Compositions of the present invention comprise three layers, top, middle and bottom. In general, the top layer is the least dense of the three layers, and the bottom layer is the most dense. The top and middle layers are separated by an interface and the middle and bottom layers are separated by an interface.
 Top Layer
 Based on total weight of the composition, the top layer is present in a range of from 10% to 40%, more preferably from or 10% to 30% or 20% to 40% and even more preferably 20% -30%. In preferred embodiments of the invention, the top layer of the composition comprises a liquid oil phase. The liquid oil phase comprises one or more base oils. The one or more base oils make up at least 50% of the top layer, preferably at least 60%, more preferably at least 70%, and most preferably at least 80% by weight of the top layer. The oils can be selected from plant or synthetic sources, and preferably offer some benefit to the hair (i.e. shine, substantivity, moisturization, cuticle repair, etc.). Some examples of useful base oils include jojoba, sweet almond oil, meadow foam seed oil, olive oil, kukui oil, castor oil, avocado oil, macadamia oil, elaeis oleifera (palm) kernel oil, and apricot kernel oil. Preferably, the composition has no mineral oil. If mineral oil is used it should be no more than 1% of the total composition by weight. In preferred embodiments of the invention, the base oil is jojoba. We have found that of the useful oils, jojoba in excess of 50% of the liquid oil phase gives excellent layer separation with a clean, thin interface, and makes for a very clear top layer.
 The liquid oil phase may also comprise one or more liquid oils in addition to the base oil. Also, in preferred embodiments, the liquid oil phase comprises one or more essential oils having one or more hair care benefits. Some examples of useful oils include: palm kernel oil, elaeis oleifera fruit oil, coconut oil, watermelon seed oil, ximenia Americana seed oil, kukui seed oil, sclerocarya birrea seed oil, babassu oil, jojoba oil, commiphora wightii oil and gardenia flower extract. In preferred embodiments of the invention, the liquid oil phase comprises at least one essential oil that is beneficial to hair, but no mineral oil. In more preferred embodiments the liquid oil phase of the top layer comprises palm kernel oil, elaeis oleifera fruit oil, coconut oil, watermelon seed oil, ximenia Americana seed oil, kukui seed oil, and sclerocarya birrea seed oil, but no mineral oil.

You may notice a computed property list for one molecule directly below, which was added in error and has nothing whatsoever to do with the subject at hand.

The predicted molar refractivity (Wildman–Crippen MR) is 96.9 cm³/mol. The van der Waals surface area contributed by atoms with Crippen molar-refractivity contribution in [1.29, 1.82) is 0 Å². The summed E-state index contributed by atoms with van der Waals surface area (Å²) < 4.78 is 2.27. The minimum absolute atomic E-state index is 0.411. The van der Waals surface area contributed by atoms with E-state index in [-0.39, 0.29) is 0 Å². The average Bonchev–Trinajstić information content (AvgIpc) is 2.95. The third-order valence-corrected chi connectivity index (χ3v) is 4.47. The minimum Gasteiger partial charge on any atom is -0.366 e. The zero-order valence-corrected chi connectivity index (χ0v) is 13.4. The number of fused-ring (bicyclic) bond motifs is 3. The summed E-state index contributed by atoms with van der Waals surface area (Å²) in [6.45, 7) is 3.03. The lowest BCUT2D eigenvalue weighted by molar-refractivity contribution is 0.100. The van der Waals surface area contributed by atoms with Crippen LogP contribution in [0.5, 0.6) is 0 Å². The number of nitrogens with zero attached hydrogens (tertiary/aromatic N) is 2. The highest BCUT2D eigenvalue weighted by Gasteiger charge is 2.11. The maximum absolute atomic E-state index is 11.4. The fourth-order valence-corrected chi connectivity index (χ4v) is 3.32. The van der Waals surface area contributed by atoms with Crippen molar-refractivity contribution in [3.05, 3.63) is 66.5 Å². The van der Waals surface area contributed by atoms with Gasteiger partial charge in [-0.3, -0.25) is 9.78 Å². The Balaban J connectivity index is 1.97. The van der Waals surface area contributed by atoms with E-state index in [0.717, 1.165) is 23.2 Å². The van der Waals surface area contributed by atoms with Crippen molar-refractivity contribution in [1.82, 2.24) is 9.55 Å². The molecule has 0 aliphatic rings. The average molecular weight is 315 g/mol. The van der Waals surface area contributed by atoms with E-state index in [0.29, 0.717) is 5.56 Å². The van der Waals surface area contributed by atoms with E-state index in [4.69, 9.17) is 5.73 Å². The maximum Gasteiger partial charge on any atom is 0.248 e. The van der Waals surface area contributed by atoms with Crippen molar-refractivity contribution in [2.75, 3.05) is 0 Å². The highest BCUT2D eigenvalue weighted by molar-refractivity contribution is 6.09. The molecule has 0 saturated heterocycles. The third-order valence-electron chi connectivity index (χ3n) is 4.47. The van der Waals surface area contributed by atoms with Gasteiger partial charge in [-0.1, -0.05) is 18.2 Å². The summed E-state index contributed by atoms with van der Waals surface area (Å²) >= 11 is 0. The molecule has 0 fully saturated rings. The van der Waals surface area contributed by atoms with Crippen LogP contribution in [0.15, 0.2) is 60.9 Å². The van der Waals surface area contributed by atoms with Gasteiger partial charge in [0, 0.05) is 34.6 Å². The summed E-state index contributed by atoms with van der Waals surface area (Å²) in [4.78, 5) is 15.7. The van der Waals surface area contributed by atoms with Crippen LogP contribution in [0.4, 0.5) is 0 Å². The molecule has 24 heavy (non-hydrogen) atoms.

Middle Layer
 Based on total weight of the composition, the middle layer is present in a range of 20% to 60%, more preferably from 30% to 50%. In preferred embodiments of the invention, the middle layer of the composition comprises a liquid silicone phase. The liquid silicone phase may comprise one or more liquid silicones. The choice of silicones is crucial to the stability and aesthetics of the composition. For example, the silicone phase must be less dense than the polyol phase, but more dense than the oil phase in order for it to remain as the middle layer. Also, if the viscosity of the silicone phase is too low the composition would separate too quickly after shaking If the viscosity is too high, the layers of the composition may fail to separate or separate very slowly. Useful liquid silicones are linear, and have a viscosity ranging from 10cps to 300,000 cps, preferably from 100cps to 100,000 cps. In some preferred embodiments, the viscosity of the middle layer as a whole should be less than about 10,000 cps. In general, branched silicones in appreciable quantities should be avoided, as they add too much viscosity.